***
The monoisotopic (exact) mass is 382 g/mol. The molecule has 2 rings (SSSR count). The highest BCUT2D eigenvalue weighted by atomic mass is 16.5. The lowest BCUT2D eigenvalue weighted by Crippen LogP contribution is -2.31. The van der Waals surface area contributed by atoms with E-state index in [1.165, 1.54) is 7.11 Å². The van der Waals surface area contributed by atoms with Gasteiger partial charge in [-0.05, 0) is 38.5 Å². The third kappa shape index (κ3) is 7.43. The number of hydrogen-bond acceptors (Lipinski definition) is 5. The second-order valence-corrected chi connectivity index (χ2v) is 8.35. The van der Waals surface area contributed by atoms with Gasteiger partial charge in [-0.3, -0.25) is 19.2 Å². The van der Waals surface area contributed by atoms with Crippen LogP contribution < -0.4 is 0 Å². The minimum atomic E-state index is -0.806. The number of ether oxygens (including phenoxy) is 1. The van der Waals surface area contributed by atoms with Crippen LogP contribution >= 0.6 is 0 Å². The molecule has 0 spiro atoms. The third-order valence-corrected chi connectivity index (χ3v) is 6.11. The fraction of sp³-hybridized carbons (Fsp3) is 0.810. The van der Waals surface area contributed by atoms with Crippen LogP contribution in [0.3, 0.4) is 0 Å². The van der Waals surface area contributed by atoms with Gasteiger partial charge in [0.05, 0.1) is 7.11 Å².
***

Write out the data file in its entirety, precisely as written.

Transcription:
The monoisotopic (exact) mass is 382 g/mol. The molecule has 2 rings (SSSR count). The highest BCUT2D eigenvalue weighted by atomic mass is 16.5. The lowest BCUT2D eigenvalue weighted by Crippen LogP contribution is -2.31. The van der Waals surface area contributed by atoms with E-state index in [1.165, 1.54) is 7.11 Å². The van der Waals surface area contributed by atoms with Gasteiger partial charge in [-0.05, 0) is 38.5 Å². The third kappa shape index (κ3) is 7.43. The number of hydrogen-bond acceptors (Lipinski definition) is 5. The second-order valence-corrected chi connectivity index (χ2v) is 8.35. The van der Waals surface area contributed by atoms with Gasteiger partial charge in [-0.3, -0.25) is 19.2 Å². The van der Waals surface area contributed by atoms with Crippen LogP contribution < -0.4 is 0 Å². The minimum atomic E-state index is -0.806. The number of ether oxygens (including phenoxy) is 1. The van der Waals surface area contributed by atoms with Crippen LogP contribution >= 0.6 is 0 Å². The molecule has 0 spiro atoms. The third-order valence-corrected chi connectivity index (χ3v) is 6.11. The fraction of sp³-hybridized carbons (Fsp3) is 0.810. The van der Waals surface area contributed by atoms with Crippen LogP contribution in [0.3, 0.4) is 0 Å². The van der Waals surface area contributed by atoms with Gasteiger partial charge in [0.05, 0.1) is 7.11 Å².